The chapters in Brill’s Companion to Classics and Early Anthropology build a nuanced picture of the relationship between classics and the burgeoning field of anthropology from the eighteenth to the mid-twentieth century.
Brill’s Companion to Prequels, Sequels, and Retellings of Classical Epic explores the long tradition of continuing Greek and Roman epics from Homer and the epic cycle to the contemporary novels of Ursula K. Le Guin and Margaret Atwood.
Edited by Harold Tarrant, University of Newcastle Australia, Danielle A. Layne, Gonzaga University, Dirk Baltzly, University of Tasmania and Monash University, and François Renaud, Université de Moncton
Brill’s Companion to the Reception of Plato in Antiquity demonstrates the variety of ways in which ancient readers responded to Plato, as author, as philosopher, and as leading intellectual light, from his own pupils until the sixth century CE.
Edited by Helen Roche, Cambridge University and Kyriakos Demetriou, University of Cyprus
Brill’s Companion to the Classics, Fascist Italy and Nazi Germany explores how political propaganda constantly manipulated and reinvented the legacy of ancient Greece and Rome in order to create consensus and historical legitimation for the Fascist and National Socialist dictatorships.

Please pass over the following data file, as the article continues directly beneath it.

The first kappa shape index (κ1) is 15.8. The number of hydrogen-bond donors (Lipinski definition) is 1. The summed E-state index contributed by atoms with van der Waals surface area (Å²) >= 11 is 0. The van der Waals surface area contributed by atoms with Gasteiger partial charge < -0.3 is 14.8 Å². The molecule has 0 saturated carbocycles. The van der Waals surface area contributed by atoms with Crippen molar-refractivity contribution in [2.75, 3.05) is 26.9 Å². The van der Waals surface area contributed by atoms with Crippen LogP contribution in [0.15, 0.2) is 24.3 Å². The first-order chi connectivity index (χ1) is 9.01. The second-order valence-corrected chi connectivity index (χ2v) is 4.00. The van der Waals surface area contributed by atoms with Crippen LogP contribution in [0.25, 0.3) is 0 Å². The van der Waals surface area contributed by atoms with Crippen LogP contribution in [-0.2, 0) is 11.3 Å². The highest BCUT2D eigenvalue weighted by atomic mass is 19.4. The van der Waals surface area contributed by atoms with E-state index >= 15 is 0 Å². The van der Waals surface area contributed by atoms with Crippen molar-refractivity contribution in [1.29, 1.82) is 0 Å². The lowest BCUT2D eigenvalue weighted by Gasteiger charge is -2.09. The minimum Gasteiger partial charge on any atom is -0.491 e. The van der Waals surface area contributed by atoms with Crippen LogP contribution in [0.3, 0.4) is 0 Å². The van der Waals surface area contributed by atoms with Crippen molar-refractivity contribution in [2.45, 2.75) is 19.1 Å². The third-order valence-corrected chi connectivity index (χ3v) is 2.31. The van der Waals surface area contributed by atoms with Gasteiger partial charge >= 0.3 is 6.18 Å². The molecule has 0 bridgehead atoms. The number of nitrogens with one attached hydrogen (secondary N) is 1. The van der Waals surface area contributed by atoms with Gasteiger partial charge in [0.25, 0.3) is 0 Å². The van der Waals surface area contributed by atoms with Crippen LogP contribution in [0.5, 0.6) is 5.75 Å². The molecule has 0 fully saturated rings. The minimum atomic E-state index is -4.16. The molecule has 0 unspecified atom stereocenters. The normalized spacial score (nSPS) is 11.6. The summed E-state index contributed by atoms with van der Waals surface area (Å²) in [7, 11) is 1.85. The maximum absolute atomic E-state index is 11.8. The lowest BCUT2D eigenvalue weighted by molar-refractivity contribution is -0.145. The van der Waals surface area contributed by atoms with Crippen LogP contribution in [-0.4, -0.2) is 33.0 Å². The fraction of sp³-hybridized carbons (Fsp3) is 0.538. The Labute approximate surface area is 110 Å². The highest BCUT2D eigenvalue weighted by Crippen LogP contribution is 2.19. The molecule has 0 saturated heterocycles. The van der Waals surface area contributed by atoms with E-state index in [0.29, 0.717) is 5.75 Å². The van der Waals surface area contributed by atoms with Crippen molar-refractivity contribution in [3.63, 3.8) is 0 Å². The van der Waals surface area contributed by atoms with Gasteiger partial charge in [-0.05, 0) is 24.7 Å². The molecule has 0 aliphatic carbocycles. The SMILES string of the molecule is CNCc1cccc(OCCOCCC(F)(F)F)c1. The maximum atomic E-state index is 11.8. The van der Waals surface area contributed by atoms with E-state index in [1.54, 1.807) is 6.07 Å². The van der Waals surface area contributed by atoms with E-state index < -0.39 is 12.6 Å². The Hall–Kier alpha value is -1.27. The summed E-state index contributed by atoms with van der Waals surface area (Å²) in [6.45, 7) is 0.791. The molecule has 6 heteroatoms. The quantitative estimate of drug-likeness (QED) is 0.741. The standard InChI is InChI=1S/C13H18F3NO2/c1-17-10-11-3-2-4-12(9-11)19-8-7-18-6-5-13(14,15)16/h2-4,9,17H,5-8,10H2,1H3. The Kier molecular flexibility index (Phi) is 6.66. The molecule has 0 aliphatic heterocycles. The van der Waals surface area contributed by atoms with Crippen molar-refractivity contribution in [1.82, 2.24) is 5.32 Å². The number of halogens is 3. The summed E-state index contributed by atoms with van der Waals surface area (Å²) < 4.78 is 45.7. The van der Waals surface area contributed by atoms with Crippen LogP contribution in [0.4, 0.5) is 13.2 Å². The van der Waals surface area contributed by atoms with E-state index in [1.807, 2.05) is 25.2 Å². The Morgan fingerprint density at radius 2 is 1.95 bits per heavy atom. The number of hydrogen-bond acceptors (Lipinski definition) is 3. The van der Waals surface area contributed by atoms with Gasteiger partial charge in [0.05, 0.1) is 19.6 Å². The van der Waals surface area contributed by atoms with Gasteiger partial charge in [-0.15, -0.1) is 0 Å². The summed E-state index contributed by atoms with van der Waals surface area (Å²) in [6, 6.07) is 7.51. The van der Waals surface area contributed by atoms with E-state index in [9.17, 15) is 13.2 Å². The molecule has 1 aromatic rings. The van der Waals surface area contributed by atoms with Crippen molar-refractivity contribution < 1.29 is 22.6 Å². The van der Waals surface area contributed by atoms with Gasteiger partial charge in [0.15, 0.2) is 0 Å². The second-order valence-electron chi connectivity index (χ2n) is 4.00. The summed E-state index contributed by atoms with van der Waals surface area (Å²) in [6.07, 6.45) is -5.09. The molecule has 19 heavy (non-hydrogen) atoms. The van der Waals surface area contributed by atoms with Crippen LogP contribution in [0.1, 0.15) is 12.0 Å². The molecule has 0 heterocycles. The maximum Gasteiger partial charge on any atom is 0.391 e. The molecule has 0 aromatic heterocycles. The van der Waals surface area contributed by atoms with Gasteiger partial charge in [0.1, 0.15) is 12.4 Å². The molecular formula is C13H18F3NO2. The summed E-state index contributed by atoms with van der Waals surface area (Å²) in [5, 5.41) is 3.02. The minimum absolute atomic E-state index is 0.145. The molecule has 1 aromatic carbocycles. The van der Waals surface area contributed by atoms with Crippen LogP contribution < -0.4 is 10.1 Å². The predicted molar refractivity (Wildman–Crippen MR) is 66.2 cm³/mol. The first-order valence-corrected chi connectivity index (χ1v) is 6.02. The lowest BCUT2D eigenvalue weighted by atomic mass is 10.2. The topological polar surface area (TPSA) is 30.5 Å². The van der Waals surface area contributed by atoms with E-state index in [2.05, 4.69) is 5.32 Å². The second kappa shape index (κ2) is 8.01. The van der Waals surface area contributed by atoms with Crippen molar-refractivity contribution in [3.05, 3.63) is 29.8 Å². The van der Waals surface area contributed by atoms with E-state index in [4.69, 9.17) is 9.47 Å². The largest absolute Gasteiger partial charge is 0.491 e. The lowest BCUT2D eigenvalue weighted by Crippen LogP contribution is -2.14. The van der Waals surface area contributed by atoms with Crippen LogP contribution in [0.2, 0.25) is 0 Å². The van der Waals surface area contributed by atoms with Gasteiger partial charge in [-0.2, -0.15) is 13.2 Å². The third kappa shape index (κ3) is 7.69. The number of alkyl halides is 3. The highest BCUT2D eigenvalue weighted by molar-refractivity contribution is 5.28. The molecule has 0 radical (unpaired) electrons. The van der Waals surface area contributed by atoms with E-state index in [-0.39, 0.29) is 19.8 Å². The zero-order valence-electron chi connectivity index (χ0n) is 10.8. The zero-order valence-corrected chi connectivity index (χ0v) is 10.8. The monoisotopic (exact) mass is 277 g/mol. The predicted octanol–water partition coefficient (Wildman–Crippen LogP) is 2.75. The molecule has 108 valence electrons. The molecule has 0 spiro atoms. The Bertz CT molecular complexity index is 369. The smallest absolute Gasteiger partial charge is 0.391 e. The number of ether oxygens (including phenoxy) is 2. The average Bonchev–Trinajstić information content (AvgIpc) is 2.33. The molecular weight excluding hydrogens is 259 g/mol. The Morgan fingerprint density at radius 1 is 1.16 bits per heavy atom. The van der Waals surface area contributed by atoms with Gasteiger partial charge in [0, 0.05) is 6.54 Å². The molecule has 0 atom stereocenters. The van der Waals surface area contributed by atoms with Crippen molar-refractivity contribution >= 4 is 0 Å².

Brill’s Companion to the Reception of Aeschylus explores the various ways Aeschylus’ tragedies have been revisioned and adapted over the last 2500 years, focusing both on his theatrical reception and his reception in other media and genres.
Edited by Rosanna Lauriola, Randolph-Macon College and Kyriakos Demetriou, University of Cyprus
Brill's Companion to the Reception of Sophocles offers a comprehensive account of the reception of Sophocles’ plays over the centuries, across cultures and within a range of different fields, such as literature, intellectual history, visual arts, music, dance, stage and cinema.
Edited by Adam J. Goldwyn, North Dakota State University and James Nikopoulos, Nazerbayev University
Brill’s Companion to the Reception of Classics in International Modernism and the Avant-Garde examines the ways in which Ancient Greek and Roman culture were appropriated by a global set of authors from the late nineteenth to early twentieth centuries.
Edited by Andrea Falcon, Concordia University, Montreal
To date, no comprehensive account has been published to explain the complex phenomenon of the reception of Aristotle’s philosophy in Antiquity. This Companion fills this lacuna by offering broad coverage of the subject from Hellenistic times to the sixth century AD.